What is Deramaxx?
Deramaxx is Novartis’ brand name for the drug deracoxib. Deracoxib is a non-narcotic, non-steroidal anti-inflammatory drug (NSAID) that is prescribed to relieve pain, fever, and inflammation in dogs. It is commonly used in dogs with arthritis, hip dysplasia, or to control pain.
The main reasons veterinarians prescribe Deramaxx is to manage chronic pain in dogs with osteoarthritis (chronic joint inflammation) or as a postoperative medication to treat pain and inflammation in dogs following a surgery or dental procedure.
Deramaxx is like an Ibuprofen for dogs, it works to relieve inflammation, reduce fever, and decrease pain.
How is Deramaxx Administered?
Deramaxx for dogs must be prescribed by veterinarians. It is available in 12 mg, 25 mg, 75 mg and 100 mg beef-flavored tablets that are orally administered, preferably with food. The suggested dose of Deramaxx is 0.45 mg/lb – 0.91 mg/lb as a single dose once a day, as needed. Therefore, if your dog is 30 lbs, the lowest dose prescribed should be 13.5 mg and the maximum dose prescribed should be 27.3 mg. When using Deramaxx to provide relief in a long-term treatment, it is best to use the lowest effective dose.
Tips for Using Deramaxx for Dogs
Deramaxx should be stored at room temperature, between 59℉ and 86℉. Prior to taking Deramaxx, it is recommended that dogs undergo a kidney and liver screening. Blood and gastrointestinal tests may be helpful in determining whether your dog currently has a problem that could be made worse by using Deramaxx.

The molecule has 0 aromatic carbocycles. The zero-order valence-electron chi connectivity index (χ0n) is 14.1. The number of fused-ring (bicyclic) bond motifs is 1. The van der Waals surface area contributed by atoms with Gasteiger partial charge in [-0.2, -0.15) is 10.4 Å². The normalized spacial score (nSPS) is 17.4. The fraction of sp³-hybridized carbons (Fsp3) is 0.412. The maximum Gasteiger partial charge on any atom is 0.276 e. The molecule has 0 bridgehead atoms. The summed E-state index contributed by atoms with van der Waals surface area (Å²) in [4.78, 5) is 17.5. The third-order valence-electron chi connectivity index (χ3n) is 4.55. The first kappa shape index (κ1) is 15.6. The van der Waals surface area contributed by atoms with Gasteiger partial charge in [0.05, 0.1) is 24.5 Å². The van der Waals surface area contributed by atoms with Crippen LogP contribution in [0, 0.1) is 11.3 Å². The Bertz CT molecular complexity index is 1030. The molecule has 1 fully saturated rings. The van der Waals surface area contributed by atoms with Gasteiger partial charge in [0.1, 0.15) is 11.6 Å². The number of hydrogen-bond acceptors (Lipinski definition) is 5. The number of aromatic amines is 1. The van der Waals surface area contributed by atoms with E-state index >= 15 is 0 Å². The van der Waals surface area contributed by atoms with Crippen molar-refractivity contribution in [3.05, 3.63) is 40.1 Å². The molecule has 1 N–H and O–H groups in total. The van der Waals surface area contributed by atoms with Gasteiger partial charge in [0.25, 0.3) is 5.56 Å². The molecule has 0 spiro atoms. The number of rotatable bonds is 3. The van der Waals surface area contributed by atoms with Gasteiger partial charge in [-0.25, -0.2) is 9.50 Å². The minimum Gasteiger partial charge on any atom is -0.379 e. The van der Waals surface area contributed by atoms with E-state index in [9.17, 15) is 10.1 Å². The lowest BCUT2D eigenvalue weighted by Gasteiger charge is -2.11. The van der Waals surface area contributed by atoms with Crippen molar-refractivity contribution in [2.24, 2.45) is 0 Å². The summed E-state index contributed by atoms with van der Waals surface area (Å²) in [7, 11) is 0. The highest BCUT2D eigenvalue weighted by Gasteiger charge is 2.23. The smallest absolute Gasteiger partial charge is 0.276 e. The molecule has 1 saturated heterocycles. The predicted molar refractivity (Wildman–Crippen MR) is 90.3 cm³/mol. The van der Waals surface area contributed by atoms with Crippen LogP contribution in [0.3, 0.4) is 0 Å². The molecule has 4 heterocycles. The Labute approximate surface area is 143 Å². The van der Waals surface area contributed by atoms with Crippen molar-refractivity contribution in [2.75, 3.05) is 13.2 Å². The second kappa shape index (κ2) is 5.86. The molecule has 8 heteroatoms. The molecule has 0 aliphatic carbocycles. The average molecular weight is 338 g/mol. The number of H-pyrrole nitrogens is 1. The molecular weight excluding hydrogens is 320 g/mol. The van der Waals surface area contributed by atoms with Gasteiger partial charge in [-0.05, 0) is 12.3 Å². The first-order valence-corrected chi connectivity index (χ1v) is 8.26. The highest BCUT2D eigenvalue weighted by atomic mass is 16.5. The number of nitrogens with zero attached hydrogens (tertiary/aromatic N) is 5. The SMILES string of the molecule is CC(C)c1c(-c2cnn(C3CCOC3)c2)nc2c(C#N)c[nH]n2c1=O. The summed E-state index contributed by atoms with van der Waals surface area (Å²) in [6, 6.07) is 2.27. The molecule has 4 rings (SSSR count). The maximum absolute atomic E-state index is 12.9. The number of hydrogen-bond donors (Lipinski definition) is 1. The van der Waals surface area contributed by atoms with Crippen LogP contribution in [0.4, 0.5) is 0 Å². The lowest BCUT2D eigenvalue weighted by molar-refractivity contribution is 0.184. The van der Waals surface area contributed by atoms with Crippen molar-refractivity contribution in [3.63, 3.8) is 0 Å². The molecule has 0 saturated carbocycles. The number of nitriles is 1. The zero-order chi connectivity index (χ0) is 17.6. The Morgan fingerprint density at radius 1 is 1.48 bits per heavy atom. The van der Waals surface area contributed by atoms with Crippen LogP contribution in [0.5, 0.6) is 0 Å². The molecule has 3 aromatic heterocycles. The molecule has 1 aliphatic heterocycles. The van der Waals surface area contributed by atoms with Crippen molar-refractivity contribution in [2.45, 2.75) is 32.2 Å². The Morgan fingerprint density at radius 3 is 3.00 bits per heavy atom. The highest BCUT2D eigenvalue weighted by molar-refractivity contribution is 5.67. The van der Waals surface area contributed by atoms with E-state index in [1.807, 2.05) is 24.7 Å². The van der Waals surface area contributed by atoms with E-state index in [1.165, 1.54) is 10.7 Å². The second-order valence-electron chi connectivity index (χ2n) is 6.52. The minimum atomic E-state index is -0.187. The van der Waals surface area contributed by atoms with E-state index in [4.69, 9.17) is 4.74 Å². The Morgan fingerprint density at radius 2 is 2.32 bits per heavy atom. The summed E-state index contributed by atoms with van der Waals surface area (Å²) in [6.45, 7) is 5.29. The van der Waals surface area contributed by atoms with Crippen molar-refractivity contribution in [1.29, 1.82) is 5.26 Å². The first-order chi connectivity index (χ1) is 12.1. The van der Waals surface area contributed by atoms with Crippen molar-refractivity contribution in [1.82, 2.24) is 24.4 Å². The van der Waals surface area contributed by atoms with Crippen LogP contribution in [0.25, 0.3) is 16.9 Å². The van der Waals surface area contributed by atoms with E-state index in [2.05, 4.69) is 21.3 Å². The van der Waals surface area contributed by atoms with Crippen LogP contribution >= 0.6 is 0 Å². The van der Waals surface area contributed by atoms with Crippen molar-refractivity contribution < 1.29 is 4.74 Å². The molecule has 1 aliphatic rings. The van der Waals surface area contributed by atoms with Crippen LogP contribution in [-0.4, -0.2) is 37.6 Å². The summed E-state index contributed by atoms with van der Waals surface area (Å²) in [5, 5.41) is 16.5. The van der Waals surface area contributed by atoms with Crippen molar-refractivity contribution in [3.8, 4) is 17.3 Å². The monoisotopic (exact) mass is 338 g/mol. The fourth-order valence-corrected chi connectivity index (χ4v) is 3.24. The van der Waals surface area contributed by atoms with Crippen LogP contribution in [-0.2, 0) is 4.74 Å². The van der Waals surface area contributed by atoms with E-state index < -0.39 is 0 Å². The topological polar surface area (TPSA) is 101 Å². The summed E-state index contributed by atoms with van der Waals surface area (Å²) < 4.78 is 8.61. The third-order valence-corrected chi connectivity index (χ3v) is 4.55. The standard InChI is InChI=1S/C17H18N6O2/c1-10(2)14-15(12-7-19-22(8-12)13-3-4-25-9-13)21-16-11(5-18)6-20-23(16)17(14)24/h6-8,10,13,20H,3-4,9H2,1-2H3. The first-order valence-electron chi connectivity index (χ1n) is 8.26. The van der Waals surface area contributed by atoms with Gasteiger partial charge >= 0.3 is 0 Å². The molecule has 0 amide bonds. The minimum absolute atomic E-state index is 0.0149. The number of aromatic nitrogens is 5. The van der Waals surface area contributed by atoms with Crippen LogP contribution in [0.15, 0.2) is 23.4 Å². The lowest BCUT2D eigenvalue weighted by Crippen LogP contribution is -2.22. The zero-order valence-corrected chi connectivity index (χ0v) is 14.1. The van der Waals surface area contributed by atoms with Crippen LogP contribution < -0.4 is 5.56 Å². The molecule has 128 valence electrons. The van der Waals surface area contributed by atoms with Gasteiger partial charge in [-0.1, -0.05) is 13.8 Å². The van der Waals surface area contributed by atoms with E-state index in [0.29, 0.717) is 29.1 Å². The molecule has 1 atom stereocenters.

Dogs that are currently using another NSAID should not use Deramaxx. It is not intended for dogs that are pregnant or nursing. It is not suggested for dogs with a history of liver, kidney, or heart disorders; have stomach ulcers; are prone to appetite loss or dehydration; or are allergic/have hypersensitivity to other NSAIDs.
Deramaxx should not be prescribed to dogs that are younger than 4 months old or to dogs that are under 4 lbs. If you observe any adverse or potentially harmful reactions consult your veterinarian immediately whom may advise you to discontinue Deramaxx.
Adverse reactions may be increased if taken with the following types of drugs:
- Other NSAIDs
- Steroids (including Corticosteroids)
- Nephrotoxic medications (including ACE inhibitors)
While your dog is receiving Deramaxx as a treatment the following patient monitoring should occur regularly:
- Blood chemistry
- Complete blood count (CBC)
- Physical exam
How Does Deramaxx Work?
The mechanism of action of Deramaxx is not completely understood, it is suspected to be associated with the inhibition of cyclooxygenase activity, similar to other NSAIDs. The therapeutic effectiveness of NSAIDs rely on the inhibition of cyclooxygenase (COX) activity, particularly COX-2. COX enzymes catalyze the conversion of arachidonate to prostaglandin H2 (, which is the precursor of many important biological molecules. One of these precursors is prostaglandin, which plays a large role in modulating the inflammatory response. All drugs that act as inhibitors of COX activity are said to be NSAIDs.